Bonnie "Prince" Billy

Sings Greatest Palace Music

by Andrew Gilstrap

23 March 2004


In his own way, Will Oldham‘s as inscrutable as anyone in music. His many name changes (Palace, Palace Brothers, Palace Music, Palace Songs, Will Oldham, Bonnie “Prince” Billy, etc.) would seem to point to stylistic shifts, or shifts in priority or subject matter. But as far as I can tell, he’s pretty much stayed the same, with the name changes apparently little more than his capricious sense of humor or some signifier that only he understands. All in all, despite improving recording techniques, and improvements in Oldham’s own craft, he seems to have pretty much stayed the course he set for himself long ago.

How, then, to take his latest effort? Sings Greatest Palace Music takes some of his Palace phase’s highlights and wraps them in slick, session-pro Nashville backing—surely an idea that’ll send some diehard fans running, hands clapped over their bleeding ears, to their tattered copies of There Is No One What Will Take Care of You. Probably before they’ve even heard the results.

cover art

Bonnie "Prince" Billy

Sings Greatest Palace Music

US: 23 Mar 2004
UK: 22 Mar 2004

It might not be a bad response. While Sings Greatest Palace Music isn’t even close to wretched (it’s actually surprisingly good in spots), it puts the listener in that uneasy position where the vague and shifting line between smirking joke ends and serious reinterpretation begins. The rolling piano that opens “I Send My Love to You”, for example, makes you want to laugh out loud, but Oldham sings it completely straight. Never mind that most of Sings Greatest Palace Music finds him sounding like Lyle Lovett, there’s no denying the heart that still runs through Oldham’s vocals.

All of the Palace records are represented here (barring 7” singles, the odd EP, etc.), with Viva Last Blues and Days in the Wake bearing the lion’s share of the burden. The Viva Last Blues material seems to retain the closest links between old and new. The funky, slinky vibe of “More Brother Rides”, for example, gains an ominous, somber feel, with really nice interplay between Oldham’s vocal cadence and slithery acoustic guitar—but the overall purpose seems the same. The woozy, faltering pace of “Viva Ultra” now boasts a tear-in-your-beer violin intro before dropping away to plaintive piano and violin accompaniment. The dirty guitar that opens the reworked “New Partner” really isn’t such a far cry from the gentle waltz that typifies the original (and the horns that close out the new version are especially nice).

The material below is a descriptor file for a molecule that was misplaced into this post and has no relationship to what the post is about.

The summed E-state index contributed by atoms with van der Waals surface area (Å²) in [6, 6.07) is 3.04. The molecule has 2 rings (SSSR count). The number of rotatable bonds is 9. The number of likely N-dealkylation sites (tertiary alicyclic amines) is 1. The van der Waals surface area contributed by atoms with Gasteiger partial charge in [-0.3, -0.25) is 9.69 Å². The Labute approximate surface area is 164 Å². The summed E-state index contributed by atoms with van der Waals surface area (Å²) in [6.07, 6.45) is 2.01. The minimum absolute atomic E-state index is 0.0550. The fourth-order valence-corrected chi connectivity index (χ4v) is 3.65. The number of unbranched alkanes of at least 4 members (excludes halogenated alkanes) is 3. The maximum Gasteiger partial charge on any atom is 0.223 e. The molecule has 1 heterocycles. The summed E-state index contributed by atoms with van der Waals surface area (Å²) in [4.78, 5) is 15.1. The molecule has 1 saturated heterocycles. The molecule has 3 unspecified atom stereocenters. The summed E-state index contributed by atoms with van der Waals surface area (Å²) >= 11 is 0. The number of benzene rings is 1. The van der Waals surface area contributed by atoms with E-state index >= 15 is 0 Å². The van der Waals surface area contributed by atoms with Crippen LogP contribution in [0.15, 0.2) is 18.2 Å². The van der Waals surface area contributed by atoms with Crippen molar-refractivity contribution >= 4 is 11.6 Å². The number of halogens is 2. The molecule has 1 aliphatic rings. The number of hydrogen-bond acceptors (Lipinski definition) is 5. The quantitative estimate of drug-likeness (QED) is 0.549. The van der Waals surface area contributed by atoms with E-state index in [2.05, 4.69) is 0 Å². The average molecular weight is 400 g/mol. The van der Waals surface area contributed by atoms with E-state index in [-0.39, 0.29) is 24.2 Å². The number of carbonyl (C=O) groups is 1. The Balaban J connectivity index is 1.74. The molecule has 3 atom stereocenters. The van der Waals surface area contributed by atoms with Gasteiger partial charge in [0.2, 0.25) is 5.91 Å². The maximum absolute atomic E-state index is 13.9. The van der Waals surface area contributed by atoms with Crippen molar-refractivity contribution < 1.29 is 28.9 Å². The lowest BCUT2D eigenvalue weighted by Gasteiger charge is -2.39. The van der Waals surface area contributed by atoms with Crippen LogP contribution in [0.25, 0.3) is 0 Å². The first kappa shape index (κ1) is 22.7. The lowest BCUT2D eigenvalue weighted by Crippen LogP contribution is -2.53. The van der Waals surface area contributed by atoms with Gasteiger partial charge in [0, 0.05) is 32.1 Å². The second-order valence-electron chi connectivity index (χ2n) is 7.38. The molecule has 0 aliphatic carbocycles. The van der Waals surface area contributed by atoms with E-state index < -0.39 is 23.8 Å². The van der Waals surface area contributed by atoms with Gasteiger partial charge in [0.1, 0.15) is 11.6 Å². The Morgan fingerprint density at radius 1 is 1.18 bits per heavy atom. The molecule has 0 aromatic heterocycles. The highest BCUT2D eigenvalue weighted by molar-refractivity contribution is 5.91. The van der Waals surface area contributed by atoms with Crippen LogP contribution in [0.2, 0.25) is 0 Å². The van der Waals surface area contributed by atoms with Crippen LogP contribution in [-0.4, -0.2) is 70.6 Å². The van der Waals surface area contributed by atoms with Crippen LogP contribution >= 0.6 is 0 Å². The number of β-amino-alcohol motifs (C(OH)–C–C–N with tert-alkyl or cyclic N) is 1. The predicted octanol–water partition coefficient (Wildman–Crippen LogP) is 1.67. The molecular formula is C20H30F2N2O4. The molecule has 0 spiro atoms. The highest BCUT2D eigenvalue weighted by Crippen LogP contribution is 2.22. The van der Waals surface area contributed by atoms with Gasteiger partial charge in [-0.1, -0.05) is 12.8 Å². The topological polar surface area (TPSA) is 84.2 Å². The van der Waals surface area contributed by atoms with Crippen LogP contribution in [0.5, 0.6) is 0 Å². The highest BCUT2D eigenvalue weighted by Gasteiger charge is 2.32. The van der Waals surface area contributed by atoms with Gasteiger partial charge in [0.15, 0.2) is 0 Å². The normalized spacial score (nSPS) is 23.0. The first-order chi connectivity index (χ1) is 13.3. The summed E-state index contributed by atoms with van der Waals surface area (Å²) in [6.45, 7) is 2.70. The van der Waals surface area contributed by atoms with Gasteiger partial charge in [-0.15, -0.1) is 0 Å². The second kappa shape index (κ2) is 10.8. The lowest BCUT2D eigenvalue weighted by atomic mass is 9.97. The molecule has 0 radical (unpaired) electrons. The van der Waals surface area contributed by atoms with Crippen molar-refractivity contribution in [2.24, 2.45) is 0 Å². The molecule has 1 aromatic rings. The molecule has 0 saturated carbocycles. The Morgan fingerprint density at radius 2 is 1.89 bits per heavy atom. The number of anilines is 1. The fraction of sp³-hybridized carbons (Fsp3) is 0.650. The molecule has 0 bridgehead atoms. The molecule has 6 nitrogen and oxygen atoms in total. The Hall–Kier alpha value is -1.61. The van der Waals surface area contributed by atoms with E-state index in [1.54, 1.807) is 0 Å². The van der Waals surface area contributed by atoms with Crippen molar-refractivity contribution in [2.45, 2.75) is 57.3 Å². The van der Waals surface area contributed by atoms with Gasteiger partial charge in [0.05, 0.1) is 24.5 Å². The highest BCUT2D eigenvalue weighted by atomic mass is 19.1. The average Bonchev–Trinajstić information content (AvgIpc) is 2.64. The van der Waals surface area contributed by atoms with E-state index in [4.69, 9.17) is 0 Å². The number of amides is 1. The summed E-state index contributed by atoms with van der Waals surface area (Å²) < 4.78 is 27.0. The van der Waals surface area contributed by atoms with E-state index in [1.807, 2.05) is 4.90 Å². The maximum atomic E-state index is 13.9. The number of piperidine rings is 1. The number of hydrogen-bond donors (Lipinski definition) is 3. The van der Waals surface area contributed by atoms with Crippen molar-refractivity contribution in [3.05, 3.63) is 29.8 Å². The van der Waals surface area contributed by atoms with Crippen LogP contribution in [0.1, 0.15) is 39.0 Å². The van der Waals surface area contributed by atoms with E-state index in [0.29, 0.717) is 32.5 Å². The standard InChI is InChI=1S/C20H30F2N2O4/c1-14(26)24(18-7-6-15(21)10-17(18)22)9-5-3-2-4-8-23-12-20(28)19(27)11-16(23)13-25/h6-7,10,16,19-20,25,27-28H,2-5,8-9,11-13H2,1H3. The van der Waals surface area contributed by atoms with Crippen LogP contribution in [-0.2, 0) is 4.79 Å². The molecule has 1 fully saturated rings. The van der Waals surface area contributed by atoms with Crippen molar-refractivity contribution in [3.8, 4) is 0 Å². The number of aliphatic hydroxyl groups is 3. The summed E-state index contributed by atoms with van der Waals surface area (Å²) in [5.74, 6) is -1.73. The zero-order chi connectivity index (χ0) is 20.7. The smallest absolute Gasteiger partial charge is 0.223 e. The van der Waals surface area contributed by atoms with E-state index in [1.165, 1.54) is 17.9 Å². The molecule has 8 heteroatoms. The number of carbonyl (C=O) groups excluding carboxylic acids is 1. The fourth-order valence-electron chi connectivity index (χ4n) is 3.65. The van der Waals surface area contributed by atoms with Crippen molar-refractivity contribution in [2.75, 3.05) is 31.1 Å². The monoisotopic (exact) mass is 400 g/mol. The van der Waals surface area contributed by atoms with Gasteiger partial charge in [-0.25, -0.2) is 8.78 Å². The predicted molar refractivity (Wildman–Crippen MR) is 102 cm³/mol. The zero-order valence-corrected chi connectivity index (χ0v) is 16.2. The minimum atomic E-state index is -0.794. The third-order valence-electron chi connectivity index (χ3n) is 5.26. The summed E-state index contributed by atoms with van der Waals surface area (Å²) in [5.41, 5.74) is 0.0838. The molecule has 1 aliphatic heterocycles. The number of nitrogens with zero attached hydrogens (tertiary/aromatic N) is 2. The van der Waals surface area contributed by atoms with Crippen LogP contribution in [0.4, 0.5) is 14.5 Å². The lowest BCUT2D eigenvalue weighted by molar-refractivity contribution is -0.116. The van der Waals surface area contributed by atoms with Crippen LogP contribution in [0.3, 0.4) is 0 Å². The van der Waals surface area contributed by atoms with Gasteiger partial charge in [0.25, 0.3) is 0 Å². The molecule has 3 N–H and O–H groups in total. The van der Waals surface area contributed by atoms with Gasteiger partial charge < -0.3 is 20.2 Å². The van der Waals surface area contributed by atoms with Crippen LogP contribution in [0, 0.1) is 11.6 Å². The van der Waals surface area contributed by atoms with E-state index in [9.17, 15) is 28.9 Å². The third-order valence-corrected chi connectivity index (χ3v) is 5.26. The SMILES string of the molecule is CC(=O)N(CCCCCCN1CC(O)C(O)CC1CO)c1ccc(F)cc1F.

The Days in the Wake material feels more mutated, perhaps due to that original album’s intimate, lonely bedroom vibe. “Pushkin” gains full gospel backing vocals, while “I Send My Love to You” barrels along like a cross between the aforementioned Lovett and Mungo Jerry’s “In the Summertime” (arguably the most drastic reimagining to be found on Sings Greatest Palace Music. And “I Am a Cinematographer”? Well, “blasphemy” probably won’t be a strong enough word for some folks when they hear the spry, Western swing arrangement that Oldham applies to one of his signature tunes.

And so it also goes through songs from There is No One What Will Take Care of You, Mountain, and Arise, Therefore, Oldham’s changes seeming to reject wholesale the moods that those records so carefully evoked. That’s where the problem of interpretation comes in, though. You hear the arrangements, sometimes sickly sweet, always with that crack Nashville precision that can leech the life out of pretty much anything, and you start to dismiss the whole affair. Then you hear Oldham start in on the lyrics. He’s singing in a lower register, avoiding those cracked notes that always seemed to summon levels of both pain and joy that the lyrics only hinted at, but you can’t detect a drop of insincerity in his voice. To hear him sing the songs, you can tell he still means them.

Is Oldham forcing the issue that the music is just a trapping, that the words are what’s important, that his lauded lo-fi indie leanings were no more valid than the sawdust-kicking arrangements of this new approach? Or is he just having a hoot, an impish smile hidden under that mountain man beard as he watches the crowd clear? Heck, the CD itself bears the silhouette of a breakdancer; what are you supposed to do with that? We’re certainly not in 12 Golden Country Greats Ween territory here, but there’s definitely a perverse humor at work, for all the emotion that still lingers in Oldham’s raspy-but-slightly-honeyed new vocal approach.

But isn’t that about right for Oldham? To wrap another riddle in the folds of enigma and mystique that he already offers? He’s often maintained, in his infrequent but often-terse interviews, that he’s in the music—that anyone who wants to find him should start looking there. With Sings Greatest Palace Music, though, he really forces you to address just what you’re trying to get out of his music, and the assumptions that you bring to a Bonnie “Prince” Billy record. As to whether it’s good or not? That’s hard to say; it’s certainly kinda fun once you get your eyebrows to lower from their state of shock. All I can say is that, for all its intriguing choices, Sings Greatest Palace Music does feel like a bit of a goof, and it certainly won’t have me trading my Palace/Palace Brothers/Palace Music CDs in at the local CD store.

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